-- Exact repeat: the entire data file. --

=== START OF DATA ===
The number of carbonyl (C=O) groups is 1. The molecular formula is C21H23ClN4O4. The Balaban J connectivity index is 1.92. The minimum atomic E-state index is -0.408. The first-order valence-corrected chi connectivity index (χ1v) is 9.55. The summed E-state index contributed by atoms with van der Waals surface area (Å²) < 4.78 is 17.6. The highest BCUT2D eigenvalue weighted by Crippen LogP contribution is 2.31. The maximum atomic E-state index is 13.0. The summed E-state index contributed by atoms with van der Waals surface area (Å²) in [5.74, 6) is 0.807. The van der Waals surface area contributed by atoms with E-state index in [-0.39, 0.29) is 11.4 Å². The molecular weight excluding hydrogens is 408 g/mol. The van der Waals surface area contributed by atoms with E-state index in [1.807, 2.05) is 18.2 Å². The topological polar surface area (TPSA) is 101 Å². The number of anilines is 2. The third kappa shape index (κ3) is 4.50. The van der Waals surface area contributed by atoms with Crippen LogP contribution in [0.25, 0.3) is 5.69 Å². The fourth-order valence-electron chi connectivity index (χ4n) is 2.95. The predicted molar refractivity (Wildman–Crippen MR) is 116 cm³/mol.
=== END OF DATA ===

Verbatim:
The number of carbonyl (C=O) groups is 1. The molecular formula is C21H23ClN4O4. The Balaban J connectivity index is 1.92. The minimum atomic E-state index is -0.408. The first-order valence-corrected chi connectivity index (χ1v) is 9.55. The summed E-state index contributed by atoms with van der Waals surface area (Å²) < 4.78 is 17.6. The highest BCUT2D eigenvalue weighted by Crippen LogP contribution is 2.31. The maximum atomic E-state index is 13.0. The summed E-state index contributed by atoms with van der Waals surface area (Å²) in [5.74, 6) is 0.807. The van der Waals surface area contributed by atoms with E-state index in [-0.39, 0.29) is 11.4 Å². The molecular weight excluding hydrogens is 408 g/mol. The van der Waals surface area contributed by atoms with E-state index in [1.807, 2.05) is 18.2 Å². The topological polar surface area (TPSA) is 101 Å². The number of anilines is 2. The third kappa shape index (κ3) is 4.50. The van der Waals surface area contributed by atoms with Crippen LogP contribution in [0.25, 0.3) is 5.69 Å². The fourth-order valence-electron chi connectivity index (χ4n) is 2.95. The predicted molar refractivity (Wildman–Crippen MR) is 116 cm³/mol.